Adulting 101: How to Manage Finances in Your First Job Out of College

Recent college graduates can make the transition into adulthood go a little smoother by learning about personal finance early in life.

By earning a degree, you started off life with an advantage. However, with that advantage comes responsibilities.

Each year, United States college graduates face a combined annual student loan debt nearing $2 trillion. As a new graduate, you'll likely accrue debt before you land your first job. However, you can handle it – with a little guidance.

Building a Solid Financial Foundation

Undoubtedly, you'll learn a lot in college. However, unless you took a course in personal finance, it's unlikely you'll know much about the topic.

Still, learning about personal finance is essential for new college graduates. The way that you manage money will influence the quality of your life greatly.

College students graduated with an average of $37,000 in student loan debt in 2016. A tiny percentage of students did manage to earn a degree without accumulating debt. For instance, the government provides loan forgiveness programs to encourage students to choose a handful of high-demand careers.

However, if you're like most grads, you'll need to figure out how you're going to repay your student loan. You can begin by figuring out the type of payment plan that works best for your current situation.

Federal lenders give you ten years to pay back your student loan. However, private lenders offer varying terms. Some lenders can base your payments on your current income.

The rate and terms of your loan will affect your payments. For example, you must understand whether the rate is variable or fixed.

Fixed-rate loan payments will remain the same. If you took out a variable rate loan, however, it helps to know that your payments may change.

The financial habits that you develop right after graduation typically shape how you will handle money during your lifetime. Resultantly, it's a good idea to start developing sound financial habits right away.

Avoid bad habits such as accumulating excessive credit card debt. Also, learn not to spend your entire weekly income. It's always a great idea to set aside money for emergencies.

You should build saving into your monthly budget. You can make saving more intuitive by setting up automatic transfers from your checking account to your savings account.

Also, it's advisable to grow your nest egg to cover three to six months or more in living expenses. That's a considerable amount of savings, but you don't have to do it all at once. In the beginning, try to build a small $1,000 nest egg, and then grow your savings over time.

Health Equals Wealth

Analysts forecast that global healthcare spending will reach $3 trillion by the year 2025. Sometimes, it can cost a lot to maintain your health. However, your health can affect your ability to earn a living, and your ability to earn will affect your ability to live.

If you managed to land a job right after college, your best option is to find out if you're eligible for employer-sponsored health insurance. If not, the Affordable Care Act allows your parents to keep you on their health insurance plan until you turn 26. Of course, this is something you'll need to discuss with your parents.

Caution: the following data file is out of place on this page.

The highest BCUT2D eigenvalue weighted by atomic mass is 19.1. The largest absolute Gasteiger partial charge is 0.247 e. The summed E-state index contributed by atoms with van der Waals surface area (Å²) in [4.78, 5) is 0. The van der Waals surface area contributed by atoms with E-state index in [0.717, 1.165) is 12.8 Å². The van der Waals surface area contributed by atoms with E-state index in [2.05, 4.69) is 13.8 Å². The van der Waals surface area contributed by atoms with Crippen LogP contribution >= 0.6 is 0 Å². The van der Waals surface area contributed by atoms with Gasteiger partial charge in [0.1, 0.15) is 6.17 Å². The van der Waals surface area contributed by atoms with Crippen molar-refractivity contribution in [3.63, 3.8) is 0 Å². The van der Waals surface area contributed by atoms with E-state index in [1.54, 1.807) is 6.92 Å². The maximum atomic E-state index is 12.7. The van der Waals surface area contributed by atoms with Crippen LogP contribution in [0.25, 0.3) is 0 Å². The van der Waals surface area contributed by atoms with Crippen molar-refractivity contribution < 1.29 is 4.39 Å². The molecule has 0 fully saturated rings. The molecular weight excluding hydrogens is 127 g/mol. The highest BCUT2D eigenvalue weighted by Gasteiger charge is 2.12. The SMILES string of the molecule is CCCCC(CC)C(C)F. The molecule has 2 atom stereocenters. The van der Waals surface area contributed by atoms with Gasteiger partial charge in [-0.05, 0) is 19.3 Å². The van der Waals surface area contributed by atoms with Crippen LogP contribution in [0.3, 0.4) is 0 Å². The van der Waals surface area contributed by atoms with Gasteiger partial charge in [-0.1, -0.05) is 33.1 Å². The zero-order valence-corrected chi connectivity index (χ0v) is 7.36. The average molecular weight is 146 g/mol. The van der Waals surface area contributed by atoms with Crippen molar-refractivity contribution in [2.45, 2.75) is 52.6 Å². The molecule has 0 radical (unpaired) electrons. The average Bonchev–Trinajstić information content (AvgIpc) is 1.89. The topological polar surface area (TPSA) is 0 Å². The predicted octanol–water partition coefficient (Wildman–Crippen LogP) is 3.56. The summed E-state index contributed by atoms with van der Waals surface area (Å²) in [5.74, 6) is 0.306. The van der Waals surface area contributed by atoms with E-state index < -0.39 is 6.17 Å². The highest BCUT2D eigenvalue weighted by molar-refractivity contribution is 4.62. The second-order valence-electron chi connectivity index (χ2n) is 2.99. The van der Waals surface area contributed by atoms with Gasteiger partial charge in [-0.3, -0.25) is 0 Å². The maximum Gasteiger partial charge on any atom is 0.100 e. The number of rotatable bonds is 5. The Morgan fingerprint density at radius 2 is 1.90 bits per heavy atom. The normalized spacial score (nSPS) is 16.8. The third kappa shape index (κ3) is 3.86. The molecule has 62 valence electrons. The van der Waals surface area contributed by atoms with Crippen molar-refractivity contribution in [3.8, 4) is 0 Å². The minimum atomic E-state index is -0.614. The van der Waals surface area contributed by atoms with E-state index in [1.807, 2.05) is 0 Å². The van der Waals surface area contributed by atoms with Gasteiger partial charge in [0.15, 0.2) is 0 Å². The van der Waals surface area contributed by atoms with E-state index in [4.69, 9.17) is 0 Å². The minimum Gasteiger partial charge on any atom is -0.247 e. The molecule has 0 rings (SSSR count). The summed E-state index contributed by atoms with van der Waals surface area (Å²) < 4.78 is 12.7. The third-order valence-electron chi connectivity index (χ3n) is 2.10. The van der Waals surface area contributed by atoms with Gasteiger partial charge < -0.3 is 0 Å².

If parental health insurance isn't an option, try to secure health insurance through the Health Insurance Marketplace until you can find a job that provides healthcare coverage. Some recent college grads may even qualify for Medicaid sponsored coverage.

The Health Insurance Marketplace may seem expensive. Furthermore, many young, healthy adults believe they don't have to worry about their health.

However, you're taking a significant risk by going without health insurance. If you don't believe it, ask someone you know who's recently used hospital services if you can see a medical bill. The bill will show you how much it might cost you to pay for medical services out-of-pocket.

You'd be surprised at how much health services cost. Sometimes, treatment can reach tens of thousands of dollars – or more!

Planning Ahead – No, Further Ahead

Many new graduates worry about how they're going to pay off student loan debt. Intuitively, they devote everything they can to paying off that debt as soon as possible.

However, creditors consider student loan debt as good debt. There are ways that you can use this to your advantage. For example, you can write off up to $2,500 in student loan interest every year.

If the interest rates for your student loans are reasonable, you may want to divide your focus between saving for retirement and gradually paying off your student loan.

It's never too soon to start saving for retirement. The earlier you start, the better off you'll fare when you're ready to retire. An accountant can help you navigate the intricacies of tax deductions.

By investing for retirement while you're young, you can pursue a more aggressive strategy and save much more toward your retirement. You can also take advantage of additional tax breaks for contributing to your savings.

Unfortunately, debt is the norm for most new college graduates. However, with a calm demeanor and a good plan, you can develop financial habits that will help you maintain a desirable quality of life.

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This article has not been reviewed by Odyssey HQ and solely reflects the ideas and opinions of the creator.

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